The chapters have a very easy flow to them, picking up where the previous one concluded. I found them to be the perfect length. Neither too long, nor too short. There are a number of illustrations, photographs and maps dotted throughout the chapters to break up the text and help highlight the author’s opinions. The author has a clear love for the city, and it strongly reflected in her writing. Paris can do no wrong and had apparently been an inspiration to other European capitals over the centuries. I’d strongly recommend this to anyone planning a trip to Paris. Having some historical insight will make the tourist stops that much more meaningful.

Paris A to Z: I is for…

I is for Île de la Cité

Located on the Seine and one of Rick Steve’s Historic Walks, the Île de la Cité is one of two little islands located within the city of Paris.

Set up around the 3rd century B.C. In 52 A.D., after being plundered by the Romans, the settlement was rebuilt as the Roman city of Lutetia…Later, from the 6th through the 14th centuries, the kings of France lived on the Île de la Cité. A palace, constructed during Merovingian times (5th to 8th century A.D.), was built at the western end of the island, allowing the island to remain an important political center through the Middle Ages. In the 10th century, a cathedral – one that would be the predecessor to the famous Notre Dame – was erected on the island. (A View on Paris)

At one point, all of Paris resided on this one little island. That is why it  remains the heart of Paris. All road distances in France are calculated from the 0 km point located in the square facing Notre-Dame’s pair of western towers. On the Île de la Cité, you will find:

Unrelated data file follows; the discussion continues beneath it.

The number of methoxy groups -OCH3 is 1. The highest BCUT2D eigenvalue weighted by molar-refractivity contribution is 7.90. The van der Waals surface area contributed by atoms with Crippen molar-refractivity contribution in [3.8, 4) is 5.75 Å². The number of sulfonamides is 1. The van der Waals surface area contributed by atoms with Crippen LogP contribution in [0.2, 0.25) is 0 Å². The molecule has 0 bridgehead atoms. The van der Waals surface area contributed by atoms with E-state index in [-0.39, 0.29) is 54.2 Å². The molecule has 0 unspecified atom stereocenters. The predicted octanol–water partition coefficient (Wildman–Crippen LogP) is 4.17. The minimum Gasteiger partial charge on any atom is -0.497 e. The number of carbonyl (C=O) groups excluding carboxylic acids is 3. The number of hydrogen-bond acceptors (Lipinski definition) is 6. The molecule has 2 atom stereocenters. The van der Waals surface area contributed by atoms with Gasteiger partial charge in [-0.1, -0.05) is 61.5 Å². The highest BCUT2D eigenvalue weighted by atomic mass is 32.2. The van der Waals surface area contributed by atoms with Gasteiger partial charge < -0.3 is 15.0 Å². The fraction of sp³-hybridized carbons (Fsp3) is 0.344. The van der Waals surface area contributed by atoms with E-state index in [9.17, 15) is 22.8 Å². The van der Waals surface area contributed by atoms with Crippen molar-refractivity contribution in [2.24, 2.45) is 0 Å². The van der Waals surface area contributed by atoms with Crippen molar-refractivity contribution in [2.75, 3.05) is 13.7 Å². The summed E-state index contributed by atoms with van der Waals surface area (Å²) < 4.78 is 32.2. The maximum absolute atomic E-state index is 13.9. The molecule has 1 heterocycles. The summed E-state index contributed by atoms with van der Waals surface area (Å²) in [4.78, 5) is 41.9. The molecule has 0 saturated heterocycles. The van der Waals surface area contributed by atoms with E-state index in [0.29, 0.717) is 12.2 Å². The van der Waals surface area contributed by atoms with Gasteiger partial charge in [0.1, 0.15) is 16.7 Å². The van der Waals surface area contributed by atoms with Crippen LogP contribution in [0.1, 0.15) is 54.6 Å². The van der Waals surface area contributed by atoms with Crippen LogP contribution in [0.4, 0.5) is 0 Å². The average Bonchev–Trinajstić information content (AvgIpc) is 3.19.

• Notre Dame Cathedral – built from 1163
  • Pont Neuf – inaugurated it in 1607
  • Ancien Cloître- The oldest remaining residential quarter, that evaded Baron Haussmann’s gentrification mission
  • Palais de Justice – Modern day Supreme Court built in the 18th Century. The remains are found in the St. Chappelle Church which is where Marie Antoinette was held prior to her execution by guillotine.
  • Place de Dauphine – A cute little residential park
  • (http://www.aparisguide.com/ile-de-la-cite/)


Paris A to Z: H is for…

H is for Georges-Eugène Haussmann, commonly known as Baron Haussmann. He is best known as the civic planner who redesigned the narrow Rues of Paris with grand boulevards. He was commissioned by Napoleon III to modernize the city  in 1852. Its funny to think that the Paris we see today, is less than a 100 years old in its visuals. I wonder what the old streets of Paris used to look like? The narrow roads that took you nowhere, or pushed you through claustrophobic little alleyways.